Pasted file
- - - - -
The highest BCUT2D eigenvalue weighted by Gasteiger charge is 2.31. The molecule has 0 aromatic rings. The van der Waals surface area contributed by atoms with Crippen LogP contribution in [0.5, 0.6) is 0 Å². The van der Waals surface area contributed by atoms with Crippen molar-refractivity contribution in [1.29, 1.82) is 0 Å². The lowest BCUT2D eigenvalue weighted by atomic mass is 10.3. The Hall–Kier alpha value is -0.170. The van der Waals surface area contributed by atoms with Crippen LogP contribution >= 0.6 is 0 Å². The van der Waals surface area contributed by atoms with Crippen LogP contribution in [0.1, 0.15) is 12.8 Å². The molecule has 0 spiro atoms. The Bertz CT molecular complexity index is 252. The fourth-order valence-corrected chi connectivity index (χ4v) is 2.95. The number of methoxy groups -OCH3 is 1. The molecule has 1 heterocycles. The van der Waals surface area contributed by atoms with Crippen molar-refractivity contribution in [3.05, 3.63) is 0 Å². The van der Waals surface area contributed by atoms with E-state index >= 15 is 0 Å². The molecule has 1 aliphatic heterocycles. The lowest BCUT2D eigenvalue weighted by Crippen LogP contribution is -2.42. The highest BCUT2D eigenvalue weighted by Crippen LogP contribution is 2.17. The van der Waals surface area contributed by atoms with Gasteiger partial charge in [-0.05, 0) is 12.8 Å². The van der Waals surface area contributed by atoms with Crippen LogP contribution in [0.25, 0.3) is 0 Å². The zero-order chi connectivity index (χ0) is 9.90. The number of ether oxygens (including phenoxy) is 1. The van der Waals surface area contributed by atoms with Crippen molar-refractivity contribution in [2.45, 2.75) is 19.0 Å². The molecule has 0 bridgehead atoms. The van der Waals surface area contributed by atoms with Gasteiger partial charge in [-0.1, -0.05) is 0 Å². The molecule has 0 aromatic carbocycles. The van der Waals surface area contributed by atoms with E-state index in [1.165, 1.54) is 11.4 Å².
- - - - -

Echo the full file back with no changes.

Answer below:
The highest BCUT2D eigenvalue weighted by Gasteiger charge is 2.31. The molecule has 0 aromatic rings. The van der Waals surface area contributed by atoms with Crippen LogP contribution in [0.5, 0.6) is 0 Å². The van der Waals surface area contributed by atoms with Crippen molar-refractivity contribution in [1.29, 1.82) is 0 Å². The lowest BCUT2D eigenvalue weighted by atomic mass is 10.3. The Hall–Kier alpha value is -0.170. The van der Waals surface area contributed by atoms with Crippen LogP contribution >= 0.6 is 0 Å². The van der Waals surface area contributed by atoms with Crippen LogP contribution in [0.1, 0.15) is 12.8 Å². The molecule has 0 spiro atoms. The Bertz CT molecular complexity index is 252. The fourth-order valence-corrected chi connectivity index (χ4v) is 2.95. The number of methoxy groups -OCH3 is 1. The molecule has 1 heterocycles. The van der Waals surface area contributed by atoms with Crippen molar-refractivity contribution in [3.05, 3.63) is 0 Å². The van der Waals surface area contributed by atoms with E-state index >= 15 is 0 Å². The molecule has 1 aliphatic heterocycles. The lowest BCUT2D eigenvalue weighted by Crippen LogP contribution is -2.42. The highest BCUT2D eigenvalue weighted by Crippen LogP contribution is 2.17. The van der Waals surface area contributed by atoms with Gasteiger partial charge in [-0.05, 0) is 12.8 Å². The van der Waals surface area contributed by atoms with Crippen LogP contribution in [0.25, 0.3) is 0 Å². The zero-order chi connectivity index (χ0) is 9.90. The number of ether oxygens (including phenoxy) is 1. The van der Waals surface area contributed by atoms with Crippen molar-refractivity contribution in [2.45, 2.75) is 19.0 Å². The molecule has 0 bridgehead atoms. The van der Waals surface area contributed by atoms with Gasteiger partial charge in [-0.1, -0.05) is 0 Å². The molecule has 0 aromatic carbocycles. The van der Waals surface area contributed by atoms with E-state index in [1.165, 1.54) is 11.4 Å².